While each of Buettner's previous trips had been difficult, Africa presented some new challenges. Border crossings were never simple. "I couldn't believe the bureaucracy," says Buettner. "I always made sure I had a book with me. If you're patient, officials process your papers faster." But perhaps the most obvious challenge was the Sahara Desert and its dearth of food and water.
PentaPure, a water-purification company based in Minneapolis and one of AfricaTrek's principal sponsors along with 3M, developed a water-purification device that guarantees potable water whether the water is taken from clear-running streams or roadside puddles. The riders attached the device to the bike frame beneath the top tube, allowing each to carry 20 liters of water in a separate container. At the end of every day, the men showered with what they hadn't drunk.
While crossing the desert, the riders ate mostly dates and drank condensed milk. At other times, the team was able to buy rice and borrow a pot to cook it in. During one three-week stretch in Zaire, bananas were the only food, and each man ate up to 70 a day. Sometimes, local people offered the trekkers such delicacies as roasted termites. The insects, says Buettner, "tasted like crunchy butter."
But AfricaTrek was never meant to be a tour of the continent's many cuisines. Thomas says the chance to ride across Africa was a "dream come true." And Buettner views the trip as the sum of its parts, not as a whole. "Along the way, there are lightbulbs that get lit," he says. "The lightbulbs—the Pygmies, for example—make it all worthwhile."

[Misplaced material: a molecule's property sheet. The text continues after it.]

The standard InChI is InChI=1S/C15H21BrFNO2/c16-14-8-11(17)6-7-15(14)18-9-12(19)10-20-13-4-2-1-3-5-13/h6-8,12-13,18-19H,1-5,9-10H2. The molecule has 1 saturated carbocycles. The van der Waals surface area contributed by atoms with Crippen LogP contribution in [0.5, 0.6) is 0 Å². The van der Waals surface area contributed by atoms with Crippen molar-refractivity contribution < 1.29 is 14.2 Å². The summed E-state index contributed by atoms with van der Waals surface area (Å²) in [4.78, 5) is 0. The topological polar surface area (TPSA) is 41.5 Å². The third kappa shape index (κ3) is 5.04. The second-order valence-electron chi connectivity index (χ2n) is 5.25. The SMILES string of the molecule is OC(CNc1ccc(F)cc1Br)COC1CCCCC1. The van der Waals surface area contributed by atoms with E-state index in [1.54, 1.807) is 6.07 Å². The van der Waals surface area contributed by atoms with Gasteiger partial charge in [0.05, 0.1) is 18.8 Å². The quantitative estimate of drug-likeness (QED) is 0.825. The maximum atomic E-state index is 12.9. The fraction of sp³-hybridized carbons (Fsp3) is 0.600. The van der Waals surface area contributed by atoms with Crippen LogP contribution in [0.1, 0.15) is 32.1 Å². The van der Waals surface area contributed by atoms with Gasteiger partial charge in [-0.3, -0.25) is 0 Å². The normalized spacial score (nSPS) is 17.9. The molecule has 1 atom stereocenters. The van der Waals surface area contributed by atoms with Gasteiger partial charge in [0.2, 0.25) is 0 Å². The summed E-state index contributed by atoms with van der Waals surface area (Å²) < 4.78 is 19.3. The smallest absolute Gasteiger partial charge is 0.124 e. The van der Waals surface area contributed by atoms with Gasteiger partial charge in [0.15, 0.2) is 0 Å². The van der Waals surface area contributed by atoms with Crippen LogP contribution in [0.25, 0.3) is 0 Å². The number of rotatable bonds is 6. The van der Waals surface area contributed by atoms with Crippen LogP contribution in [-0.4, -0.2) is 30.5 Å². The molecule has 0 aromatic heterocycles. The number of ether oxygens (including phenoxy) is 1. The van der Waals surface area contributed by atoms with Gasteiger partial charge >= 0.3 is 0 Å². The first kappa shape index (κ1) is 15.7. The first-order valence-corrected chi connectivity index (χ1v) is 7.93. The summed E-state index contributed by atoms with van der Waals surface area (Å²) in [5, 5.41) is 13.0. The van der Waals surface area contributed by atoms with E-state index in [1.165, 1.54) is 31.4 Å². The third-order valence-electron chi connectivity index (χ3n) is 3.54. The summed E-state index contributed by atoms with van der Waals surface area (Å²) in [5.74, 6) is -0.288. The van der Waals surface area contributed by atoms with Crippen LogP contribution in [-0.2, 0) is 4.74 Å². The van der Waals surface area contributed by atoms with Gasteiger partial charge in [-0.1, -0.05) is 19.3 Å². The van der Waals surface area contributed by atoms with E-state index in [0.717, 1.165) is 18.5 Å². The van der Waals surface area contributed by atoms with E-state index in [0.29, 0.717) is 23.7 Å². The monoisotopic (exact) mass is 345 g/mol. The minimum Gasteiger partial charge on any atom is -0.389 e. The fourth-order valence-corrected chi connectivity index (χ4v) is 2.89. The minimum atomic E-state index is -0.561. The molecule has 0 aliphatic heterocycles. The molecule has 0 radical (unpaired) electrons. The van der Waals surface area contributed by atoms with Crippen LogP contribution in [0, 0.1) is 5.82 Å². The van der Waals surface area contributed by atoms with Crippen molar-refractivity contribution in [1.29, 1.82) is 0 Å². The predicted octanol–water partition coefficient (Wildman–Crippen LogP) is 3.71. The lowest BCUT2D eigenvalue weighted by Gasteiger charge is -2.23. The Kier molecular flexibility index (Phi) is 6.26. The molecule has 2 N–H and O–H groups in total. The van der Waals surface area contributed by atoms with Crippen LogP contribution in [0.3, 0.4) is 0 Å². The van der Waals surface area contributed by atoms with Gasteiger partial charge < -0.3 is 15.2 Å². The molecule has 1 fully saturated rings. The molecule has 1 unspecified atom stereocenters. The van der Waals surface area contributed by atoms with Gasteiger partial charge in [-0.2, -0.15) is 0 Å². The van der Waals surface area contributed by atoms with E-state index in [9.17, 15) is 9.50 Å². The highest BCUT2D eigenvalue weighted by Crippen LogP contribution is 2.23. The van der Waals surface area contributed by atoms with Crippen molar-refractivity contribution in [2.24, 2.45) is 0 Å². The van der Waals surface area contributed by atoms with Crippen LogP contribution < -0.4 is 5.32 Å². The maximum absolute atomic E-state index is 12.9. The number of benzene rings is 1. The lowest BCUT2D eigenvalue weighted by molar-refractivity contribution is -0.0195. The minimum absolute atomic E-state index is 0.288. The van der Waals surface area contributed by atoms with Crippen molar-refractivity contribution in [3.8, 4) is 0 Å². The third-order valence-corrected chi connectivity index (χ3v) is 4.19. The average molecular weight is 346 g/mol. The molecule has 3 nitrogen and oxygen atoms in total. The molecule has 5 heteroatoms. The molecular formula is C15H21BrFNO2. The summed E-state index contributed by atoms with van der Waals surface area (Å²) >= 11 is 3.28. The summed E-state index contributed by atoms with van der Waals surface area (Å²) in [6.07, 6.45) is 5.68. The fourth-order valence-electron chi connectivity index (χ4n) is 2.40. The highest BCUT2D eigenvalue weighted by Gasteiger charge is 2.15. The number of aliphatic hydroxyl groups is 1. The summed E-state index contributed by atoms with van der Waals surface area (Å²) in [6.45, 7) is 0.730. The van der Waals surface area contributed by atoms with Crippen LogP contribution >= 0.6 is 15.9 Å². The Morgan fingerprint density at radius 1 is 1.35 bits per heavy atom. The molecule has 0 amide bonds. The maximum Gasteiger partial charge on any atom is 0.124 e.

AfricaTrek had many such crystallizing moments. In Nigeria the riders were crowned honorary princes of the Mbembe tribe. In Tanzania, while hiking up Mount Kilimanjaro, the Buettners—the others had gone on to Zanzibar—met a man who claimed to be 122 years old and to have been a guide on the first official climb up Kilimanjaro, in 1889.
And if the riders were secretly hoping for some official recognition of their effort, they received it in South Africa a few weeks before the trip's end. They were granted meetings with Walter Sisulu, then the deputy president of the African National Congress (ANC), and F.W. de Klerk, then South Africa's president. Both men strongly supported AfricaTrek's message of interracial cooperation. Sisulu was so excited by the team's mission that the riders' five-minute courtesy call was extended to an hour and included introductions to the heads of the ANC's arts and youth committees.
Less than two weeks later, after a total of 386 flat tires and approximately 4.6 million pedal revolutions, the AfricaTrek team arrived at Cape Agulhas, South Africa. Here, the riders dipped the front wheels of their bikes into the Atlantic.
"From Pygmies to a president," says Dan Buettner. "Riding a mountain bike across Africa might be a strange way to make a living, but it sure can take you to some weird and extraordinary places."
Next January, the Buettners and two others will begin a three-month MayaQuest. Dan's goal on this trip to Central America is to try to help solve the mystery of the Mayan civilization's ninth-century collapse.
Like AfricaTrek, MayaQuest will be tracked by an on-line computer system. But this time, those following the team will be able to ask questions of archaeologists working at several Mayan sites—and the scientists will ask questions of their questioners. "What I want to do is use MayaQuest as a conduit for curious minds," says Dan, "and to inject new life into a search for an answer to this mystery."